Home  •   Field Guide  •   Forums  •    Unread Posts  •   Maps  •   Find a Hike!
| Page | Discussion | View source | History | Print Friendly and PDF

Jenkins Estate Loop Hike

From Oregon Hikers Field Guide

The original farmhouse, Jenkins Estate (bobcat)
Madrones over the trail, Jenkins Estate (bobcat)
Lotus pond, Jenkins Estate (bobcat)
Path sign, Jenkins Estate (bobcat)
The walk around the Jenkins Estate (not a GPS track) (bobcat) Courtesy: Caltopo
  • Start point: Jenkins Estate TrailheadRoad.JPG
  • End Point: Grabhorn Road
  • Trail Log:
  • Hike Type: Loop
  • Distance: 1.7 miles
  • Elevation gain: 350 feet
  • High Point: 545 feet
  • Difficulty: Easy
  • Seasons: All year
  • Family Friendly: Yes
  • Backpackable: No
  • Crowded: No
Poison Oak

Contents

Description

In 1912, Ralph and Belle Ainsworth Jenkins purchased these 68 acres of farmland, 16 miles from downtown Portland and nestled on the northern slopes of Cooper Mountain, as their summer home. By 1915, most of the current buildings had been constructed, including the main house, which is designed after an English hunting lodge. The gardener for the Canadian prime minister laid out the English/Oriental gardens that take up 28 acres of the current park. After the passing of both Jenkins, who had no children, the property was slated for development but was put up for sale because the area was still not connected to city water and sewer. The Tualatin Hills Park and Recreation District purchased the estate for $525,000 in 1976 and has been managing it as a public park and special events venue ever since. Part of the property is now taken by Camp Rivendale, a retreat for children and adults with disabilities. The rhododendron garden here, best visited in spring, is maintained by members of the American Rhododendron Society. In 2013, Elephants Delicatessen became the events caterer for the Jenkins Estate. The public can stroll about two miles of trails through native woodland and acres of gardens to enjoy this century-old country spread.

From the bottom of the parking lot, strike out on a paved trail that leads into woods of Douglas-fir, madrone, hazel, alder, hemlock, and Oregon ash. Look for bushy-tailed gray squirrels scuttling through the undergrowth. Pass a large madrone and go straight at a junction through a small Douglas-fir plantation to a parking area. Cross the grass to the right and head into woods of big-leaf maple and Douglas-fir. At a junction, drop down to the right and then go left at the next junction over a footbridge. At a junction, turn right and rise to make a left at the next junction and skirt the edge of the property. The Farmington Quarry can be seen to your right. At the next junction, turn left and head up to a junction, where you make a right on a gullied trail through leafy woods to the edge of the property again. At a junction with a bench, keep straight and straight again at the next junction to head out to Grabhorn Road. Turn back and go right at the junction to head down to Camp Rivendale, with its play area across the way.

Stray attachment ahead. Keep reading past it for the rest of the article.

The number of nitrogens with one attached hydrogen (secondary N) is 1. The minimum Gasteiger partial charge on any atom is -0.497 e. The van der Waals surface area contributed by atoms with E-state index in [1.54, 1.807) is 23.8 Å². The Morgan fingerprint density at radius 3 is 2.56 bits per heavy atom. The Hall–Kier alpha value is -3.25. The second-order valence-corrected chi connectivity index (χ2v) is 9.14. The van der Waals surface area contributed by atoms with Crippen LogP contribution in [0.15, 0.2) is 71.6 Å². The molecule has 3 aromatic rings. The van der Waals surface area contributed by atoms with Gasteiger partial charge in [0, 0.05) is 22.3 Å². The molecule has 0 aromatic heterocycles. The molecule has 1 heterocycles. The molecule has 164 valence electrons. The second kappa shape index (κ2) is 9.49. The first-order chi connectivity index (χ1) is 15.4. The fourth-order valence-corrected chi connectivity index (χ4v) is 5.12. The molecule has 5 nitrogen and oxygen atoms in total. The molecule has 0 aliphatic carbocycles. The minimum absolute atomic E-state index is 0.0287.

Make a left on the road to walk down to restrooms and a picnic area. Pass through a latched gate. You are now in the Jenkins garden, where you'll find a lotus pond, Japanese maples, and other exquisitely arranged plantings. You can see a pump house up to the right under tall Douglas-firs. Walk down past the Tea House, Carriage House, Stable, and then up around the Main House. Next, head up into the woods behind the Main House along a trail bordered by rhododendrons and shady Douglas-firs. Proceed straight through a junction and up to the sign for the Rhododendron Path. Go left here at a large Douglas-fir and pass the Moss Path and then a greenhouse. Take a gravel road down across a grassy expanse to the orchard, Root Cellar, Pioneer Herb Garden, and original farm house. Note that the main road connecting the old farm house and the main house is shaded by an avenue of elms planted by the Jenkins: these elms are Beaverton's only Heritage Trees. Below the farm house, a trail heads into a shrub garden under a couple of sequoias, and then crosses the entrance road to the parking area.


Fees, Regulations, etc.

  • Open dawn to dusk
  • Keep dogs on leash
  • Restrooms and picnic area
  • Camp Rivendale area sometimes closed
  • Other areas may be closed if there are special events

Maps

Trip Reports

Related Discussions / Q&A

Guidebooks that cover this hike

  • Wild in the City: Exploring the Intertwine edited by Michael C. Houck & M.J. Cody

More Links


Page Contributors

Oregon Hikers Field Guide is built as a collaborative effort by its user community. While we make every effort to fact-check, information found here should be considered anecdotal. You should cross-check against other references before planning a hike. Trail routing and conditions are subject to change. Please contact us if you notice errors on this page.

Hiking is a potentially risky activity, and the entire risk for users of this field guide is assumed by the user, and in no event shall Trailkeepers of Oregon be liable for any injury or damages suffered as a result of relying on content in this field guide. All content posted on the field guide becomes the property of Trailkeepers of Oregon, and may not be used without permission.